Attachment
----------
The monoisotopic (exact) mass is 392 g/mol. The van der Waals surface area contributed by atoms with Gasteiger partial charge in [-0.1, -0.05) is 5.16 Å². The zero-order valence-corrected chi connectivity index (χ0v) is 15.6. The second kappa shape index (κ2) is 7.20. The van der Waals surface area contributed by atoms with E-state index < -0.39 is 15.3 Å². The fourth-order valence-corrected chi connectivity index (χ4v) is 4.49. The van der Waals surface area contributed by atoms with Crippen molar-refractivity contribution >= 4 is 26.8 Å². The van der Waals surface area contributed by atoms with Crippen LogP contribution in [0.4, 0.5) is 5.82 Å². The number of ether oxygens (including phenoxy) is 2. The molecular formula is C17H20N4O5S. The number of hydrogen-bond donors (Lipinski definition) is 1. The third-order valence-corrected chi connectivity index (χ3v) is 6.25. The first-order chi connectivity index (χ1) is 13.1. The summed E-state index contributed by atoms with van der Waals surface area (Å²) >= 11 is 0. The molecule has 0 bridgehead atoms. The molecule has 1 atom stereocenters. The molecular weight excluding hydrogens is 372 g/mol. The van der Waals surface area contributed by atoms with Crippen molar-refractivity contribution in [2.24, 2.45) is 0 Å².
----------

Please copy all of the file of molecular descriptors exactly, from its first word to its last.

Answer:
The monoisotopic (exact) mass is 392 g/mol. The van der Waals surface area contributed by atoms with Gasteiger partial charge in [-0.1, -0.05) is 5.16 Å². The zero-order valence-corrected chi connectivity index (χ0v) is 15.6. The second kappa shape index (κ2) is 7.20. The van der Waals surface area contributed by atoms with E-state index < -0.39 is 15.3 Å². The fourth-order valence-corrected chi connectivity index (χ4v) is 4.49. The van der Waals surface area contributed by atoms with Crippen molar-refractivity contribution >= 4 is 26.8 Å². The van der Waals surface area contributed by atoms with Crippen LogP contribution in [0.4, 0.5) is 5.82 Å². The number of ether oxygens (including phenoxy) is 2. The molecular formula is C17H20N4O5S. The number of hydrogen-bond donors (Lipinski definition) is 1. The third-order valence-corrected chi connectivity index (χ3v) is 6.25. The first-order chi connectivity index (χ1) is 13.1. The summed E-state index contributed by atoms with van der Waals surface area (Å²) >= 11 is 0. The molecule has 0 bridgehead atoms. The molecule has 1 atom stereocenters. The molecular weight excluding hydrogens is 372 g/mol. The van der Waals surface area contributed by atoms with Crippen molar-refractivity contribution in [2.24, 2.45) is 0 Å².